The Supreme Court ruled unanimously Monday the NCAA can’t limit education-related benefits — like computers and paid internships — that colleges can offer their sports stars, a victory for athletes that could help open the door to further easing in the decades-old fight over paying student-athletes.
Schools recruiting top athletes could now offer tens of thousands of dollars in education-related benefits that also include study-abroad programs and graduate scholarships. However, the case doesn’t decide whether students can simply be paid salaries for the benefits their efforts bring — measured in tens of millions for many universities.
The high court agreed with a lower court’s determination that NCAA limits on the education-related benefits that colleges can offer athletes who play Division I basketball and football violate antitrust laws.
The case is important in the short term for students who may see schools competing for talent by sweetening their offers with a variety of education-related benefits. It’s also important in the long term because it sets the stage for future challenges to NCAA rules limiting athletes’ compensation.
Justice Neil Gorsuch wrote for the court that the NCAA sought “immunity from the normal operation of the antitrust laws,” an argument the court rejected. Gorsuch said that allowing colleges and universities to offer “enhanced education-related benefits … may encourage scholastic achievement and allow student-athletes a measure of compensation more consistent with the value they bring to their schools.”
Under current NCAA rules, students cannot be paid, and the scholarship money a college can offer is capped at the cost of attending the school.
The NCAA had defended its rules as necessary to preserve the amateur nature of college sports, preventing a blurring of the line between them and professional teams, with colleges trying to lure talented athletes by offering over-the-top benefits. A lower court had upheld the NCAA’s limits on scholarships and cash awards, and the high court wasn’t asked to weigh in on those.
Writing for only himself, Justice Brett Kavanaugh signaled where Monday’s decision may lead. He said there are “serious questions” about whether the NCAA’s other restrictions on compensating athletes can stand. Kavanaugh wrote that “traditions alone cannot justify the NCAA’s decision to build a massive money-raising enterprise on the backs of student athletes who are not fairly compensated.”
“Nowhere else in America can businesses get away with agreeing not to pay their workers a fair market rate on the theory that their product is defined by not paying their workers a fair market rate. … The NCAA is not above the law,” wrote Kavanaugh, who as a college student played on Yale’s junior varsity basketball team.
The case was brought by former athletes, including West Virginia football player Shawne Alston. It followed a separate, earlier lawsuit brought by athletes including former UCLA basketball player Ed O’Bannon and NBA legends Oscar Robertson and Bill Russell where an appeals court concluded NCAA rules aren’t exempt from antitrust law. That case ended with the Supreme Court declining to weigh in.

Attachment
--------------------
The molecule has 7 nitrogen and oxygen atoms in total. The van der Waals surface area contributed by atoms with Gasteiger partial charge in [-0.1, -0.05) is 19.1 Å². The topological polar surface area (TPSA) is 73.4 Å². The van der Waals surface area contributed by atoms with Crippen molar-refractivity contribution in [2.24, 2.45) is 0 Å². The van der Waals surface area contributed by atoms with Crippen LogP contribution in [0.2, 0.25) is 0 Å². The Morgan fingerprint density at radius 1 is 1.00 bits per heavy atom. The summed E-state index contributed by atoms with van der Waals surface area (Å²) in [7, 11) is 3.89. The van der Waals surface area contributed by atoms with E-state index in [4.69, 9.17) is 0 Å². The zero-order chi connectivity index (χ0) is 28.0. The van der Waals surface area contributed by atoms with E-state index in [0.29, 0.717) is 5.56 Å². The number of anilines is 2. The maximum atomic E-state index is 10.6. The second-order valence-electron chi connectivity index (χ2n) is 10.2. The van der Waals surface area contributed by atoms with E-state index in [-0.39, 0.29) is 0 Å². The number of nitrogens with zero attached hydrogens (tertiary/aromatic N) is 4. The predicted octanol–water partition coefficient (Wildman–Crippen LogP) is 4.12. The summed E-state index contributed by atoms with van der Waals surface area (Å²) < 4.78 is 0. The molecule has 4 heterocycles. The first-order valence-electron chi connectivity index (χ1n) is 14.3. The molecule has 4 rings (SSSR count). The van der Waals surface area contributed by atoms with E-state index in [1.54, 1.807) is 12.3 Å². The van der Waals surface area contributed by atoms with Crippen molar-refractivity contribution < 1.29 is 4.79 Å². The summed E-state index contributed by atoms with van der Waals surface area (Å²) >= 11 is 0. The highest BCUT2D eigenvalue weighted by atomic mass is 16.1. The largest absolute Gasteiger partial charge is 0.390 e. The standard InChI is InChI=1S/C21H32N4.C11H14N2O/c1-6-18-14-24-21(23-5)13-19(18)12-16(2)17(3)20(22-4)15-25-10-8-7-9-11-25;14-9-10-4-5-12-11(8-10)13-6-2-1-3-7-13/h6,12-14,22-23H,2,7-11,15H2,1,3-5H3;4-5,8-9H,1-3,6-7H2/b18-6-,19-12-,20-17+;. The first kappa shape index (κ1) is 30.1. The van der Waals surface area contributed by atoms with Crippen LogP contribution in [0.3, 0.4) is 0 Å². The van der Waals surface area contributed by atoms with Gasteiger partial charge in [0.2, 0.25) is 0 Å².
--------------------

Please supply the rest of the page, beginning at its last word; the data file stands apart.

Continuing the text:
As a result of Monday’s ruling, the NCAA itself can’t bar schools from offering Division I basketball and football players additional education-related benefits. But individual athletic conferences can still set limits if they choose.
“It is our hope that this victory in the battle for college athletes’ rights will carry on a wave of justice uplifting further aspects of athlete compensation,” said Steve Berman, an attorney for the former college athletes, in a statement following the ruling. “This is the fair treatment college athletes deserve.”
The court’s ruling comes at a time when the NCAA has already been debating how to amend its rules to allow college athletes to profit from their names, images and likenesses, often abbreviated NIL. That would allow athletes to earn money for sponsorship deals, online endorsement and personal appearances.
NCAA President Mark Emmert last week urged member schools to pass a long-stagnant names-and-images reform proposal before the end of the month. If they don’t, he will take action himself, he said.
Emmert told The Associated Press on Monday that the high court’s ruling makes going about the NIL reforms “more complicated” but “doesn’t mean we can’t and we shouldn’t.”
An NCAA governing body with the power to adopt changes is scheduled to meet this week. Meanwhile, six state laws that allow athletes to receive names-and-images compensation will go into effect July 1. The NCAA has asked Congress for help in the form of a federal law, but lawmakers are nowhere near passing legislation.
The players associations of the NFL, the NBA and the WNBA had all urged the justices to side with the ex-athletes, as did the Biden administration.
White House press secretary Jen Psaki said Monday of the athletes: The “decision recognizes that, as with all Americans, their hard work should not be exploited.”
Associated Press writers Ralph D. Russo and Josh Boak contributed to this report.